Of recent months I have been foraging for an agent -- the right agent -- to identify the right editor at the right book house to bring out a pair of sexy, electrifying novels I recently finished.  The response has been predictable.  Why not a proposal for another nonfiction work in the subject area -- politics, the intelligence community -- where my previous books have built my reputation, attracted a stubborn following?  Then, drafting in the wake of such a placement, perhaps a morsel or two of fiction might be slipped in sideways.  "...given the tough climate in general and the tougher climate for fiction in particular, editors look at sales histories" primarily, as one agent wrote me recently.

Demoralized as the survivors in publishing remain, I can't help concluding that they are dealing with the collapsing sales like a demoralized army stampeded into retreat -- by cutting their losses and permitting the slaughter to continue.  I wrote the agent back, pretty much as follows:.  "Nothing is going to rescue publishing," I opened, "from the economic sinkhole into which it is disappearing until everybody involved begins to understand how senseless and slack and self-destuctive the mentality of most people still left in the trade has become.  I've been writing and publishing books with major publishers since the sixtes; until recently they sold reasonably well -- certainly into five figures -- and built a solid following.

"What has obviously happened is that everybody on the commercial side of  publishing -- publishers, editors, agents, publicists -- has come to regard a manuscript as one more low grade commercial product they can process with whatever is left of their desultory staffs.  Few editors in the book houses have the interest or energy these days to read any material they are purportedly considering.  They want synopses, on-line attachments, which they can effortlessly delete before making the commitment of time and attention any serious book by a talented author deserves. It's all about categories -- how many copies did the last book sell, is the book pre-sold because some film star or controversial politician has his name on the cover.  The recent fiasco with Arnold Schwarzenegger's ghosted memoirs -- insiders tell me got a better than eight-million-dollar advance, and sold a handful of copies -- indicates why the editorial budgets of the major houses are vaporizing, and why there is little or nothing left to publish work of real literary promise."

The longstanding presumption that one of the  primary responsibilities of a senior editor is to identify raw talent and convince his bosses to support it through book after book until enough of the reading public catches on and the writer turns into an important asset to the book house seems to have disappeared.  What has replaced it is the impulse to cannibalize another publisher and lure away a "name" writer -- very often somebody on his creative death bed -- or some outside celebrity with a lot of name recognition and very little else. Ghosted books, churned out on minimal advances, bloat the sagging market. Readers are catching on, and sales figures show that.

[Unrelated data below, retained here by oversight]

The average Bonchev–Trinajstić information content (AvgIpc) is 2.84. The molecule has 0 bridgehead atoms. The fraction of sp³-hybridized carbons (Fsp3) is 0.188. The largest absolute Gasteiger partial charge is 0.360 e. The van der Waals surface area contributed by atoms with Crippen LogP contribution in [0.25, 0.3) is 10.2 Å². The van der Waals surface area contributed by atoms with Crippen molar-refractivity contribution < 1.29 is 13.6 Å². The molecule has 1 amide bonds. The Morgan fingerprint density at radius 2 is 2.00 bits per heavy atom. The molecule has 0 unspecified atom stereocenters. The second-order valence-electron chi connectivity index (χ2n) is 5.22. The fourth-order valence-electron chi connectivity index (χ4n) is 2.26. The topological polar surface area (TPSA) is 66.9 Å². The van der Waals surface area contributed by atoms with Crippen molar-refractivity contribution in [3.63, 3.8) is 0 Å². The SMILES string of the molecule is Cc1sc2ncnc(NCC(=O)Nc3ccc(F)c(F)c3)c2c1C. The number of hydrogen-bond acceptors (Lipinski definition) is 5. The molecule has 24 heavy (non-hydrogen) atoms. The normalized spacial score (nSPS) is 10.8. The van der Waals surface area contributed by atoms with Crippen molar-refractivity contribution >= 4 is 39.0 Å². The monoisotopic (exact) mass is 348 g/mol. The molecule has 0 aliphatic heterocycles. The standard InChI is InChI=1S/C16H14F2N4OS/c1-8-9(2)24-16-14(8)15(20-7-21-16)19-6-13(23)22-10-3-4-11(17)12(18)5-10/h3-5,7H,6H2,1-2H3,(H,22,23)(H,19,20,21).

Everybody involved appears to have forgotten is that publishing is a collaborative venture and a calling of the heart.  It is about a lot more than numbers. Ultimately, when a book by a writer of genuine talent appears, it is up to the publisher, his editor, his staff, the agent, to invest enough time and money and connections in the work to give it a chance to surface, to catch the eye of the public and build up momentum.  The climate is "tough for fiction" because the deadbeats around the surviving publishing houses have no historical memory to suggest  to them what their predecessors did to improve the climate.  What publishers today seem to want exclusively is a sure thing, something prepackaged, no risk or dedication or time or effort expected.  Gutlessness -- and laziness -- sweep the industry.

People in publishing tell me selling books is hard.  It was always hard.  Publishers of talent and imagination equivalent to that of the best of their writers brought it off.  When such people return, and understand what their part of the process requires, literary America will return.  Millions of restless readers wait.

Imagination and hard work create industries.  When the interns and hangers-on along publishers' row start geting paid, perhaps motivations will improve. 

Enough sermonizing.  I feel better, even if you don't.

Burton Hersh